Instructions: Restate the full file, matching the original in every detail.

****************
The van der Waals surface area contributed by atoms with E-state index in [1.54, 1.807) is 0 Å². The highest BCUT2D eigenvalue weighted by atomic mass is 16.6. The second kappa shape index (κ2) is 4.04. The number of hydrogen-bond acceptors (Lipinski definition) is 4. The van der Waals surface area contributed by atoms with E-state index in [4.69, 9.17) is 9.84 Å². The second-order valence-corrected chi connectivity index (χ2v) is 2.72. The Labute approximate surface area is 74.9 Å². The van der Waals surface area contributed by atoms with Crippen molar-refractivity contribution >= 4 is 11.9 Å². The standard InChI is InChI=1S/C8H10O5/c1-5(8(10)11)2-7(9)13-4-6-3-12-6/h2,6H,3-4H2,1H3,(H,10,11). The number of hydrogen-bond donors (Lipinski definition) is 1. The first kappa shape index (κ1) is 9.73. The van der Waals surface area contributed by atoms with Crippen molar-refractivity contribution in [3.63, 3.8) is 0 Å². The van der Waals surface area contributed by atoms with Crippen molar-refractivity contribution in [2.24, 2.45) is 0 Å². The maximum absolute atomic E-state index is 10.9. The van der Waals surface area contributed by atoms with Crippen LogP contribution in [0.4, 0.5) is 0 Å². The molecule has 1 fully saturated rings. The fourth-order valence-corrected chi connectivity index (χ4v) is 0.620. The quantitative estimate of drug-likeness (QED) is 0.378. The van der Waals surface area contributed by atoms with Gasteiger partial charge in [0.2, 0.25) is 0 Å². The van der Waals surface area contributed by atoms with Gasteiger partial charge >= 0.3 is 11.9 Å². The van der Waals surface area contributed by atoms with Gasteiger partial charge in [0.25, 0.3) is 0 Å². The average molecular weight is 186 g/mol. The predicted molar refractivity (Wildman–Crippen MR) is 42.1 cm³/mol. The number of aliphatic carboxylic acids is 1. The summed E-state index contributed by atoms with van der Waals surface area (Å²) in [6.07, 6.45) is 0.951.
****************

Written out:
The van der Waals surface area contributed by atoms with E-state index in [1.54, 1.807) is 0 Å². The highest BCUT2D eigenvalue weighted by atomic mass is 16.6. The second kappa shape index (κ2) is 4.04. The number of hydrogen-bond acceptors (Lipinski definition) is 4. The van der Waals surface area contributed by atoms with E-state index in [4.69, 9.17) is 9.84 Å². The second-order valence-corrected chi connectivity index (χ2v) is 2.72. The Labute approximate surface area is 74.9 Å². The van der Waals surface area contributed by atoms with Crippen molar-refractivity contribution >= 4 is 11.9 Å². The standard InChI is InChI=1S/C8H10O5/c1-5(8(10)11)2-7(9)13-4-6-3-12-6/h2,6H,3-4H2,1H3,(H,10,11). The number of hydrogen-bond donors (Lipinski definition) is 1. The first kappa shape index (κ1) is 9.73. The van der Waals surface area contributed by atoms with Crippen molar-refractivity contribution in [3.63, 3.8) is 0 Å². The van der Waals surface area contributed by atoms with Crippen molar-refractivity contribution in [2.24, 2.45) is 0 Å². The maximum absolute atomic E-state index is 10.9. The van der Waals surface area contributed by atoms with Crippen LogP contribution in [0.4, 0.5) is 0 Å². The molecule has 1 fully saturated rings. The fourth-order valence-corrected chi connectivity index (χ4v) is 0.620. The quantitative estimate of drug-likeness (QED) is 0.378. The van der Waals surface area contributed by atoms with Gasteiger partial charge in [0.2, 0.25) is 0 Å². The van der Waals surface area contributed by atoms with Gasteiger partial charge >= 0.3 is 11.9 Å². The van der Waals surface area contributed by atoms with Gasteiger partial charge in [0.25, 0.3) is 0 Å². The average molecular weight is 186 g/mol. The predicted molar refractivity (Wildman–Crippen MR) is 42.1 cm³/mol. The number of aliphatic carboxylic acids is 1. The summed E-state index contributed by atoms with van der Waals surface area (Å²) in [6.07, 6.45) is 0.951.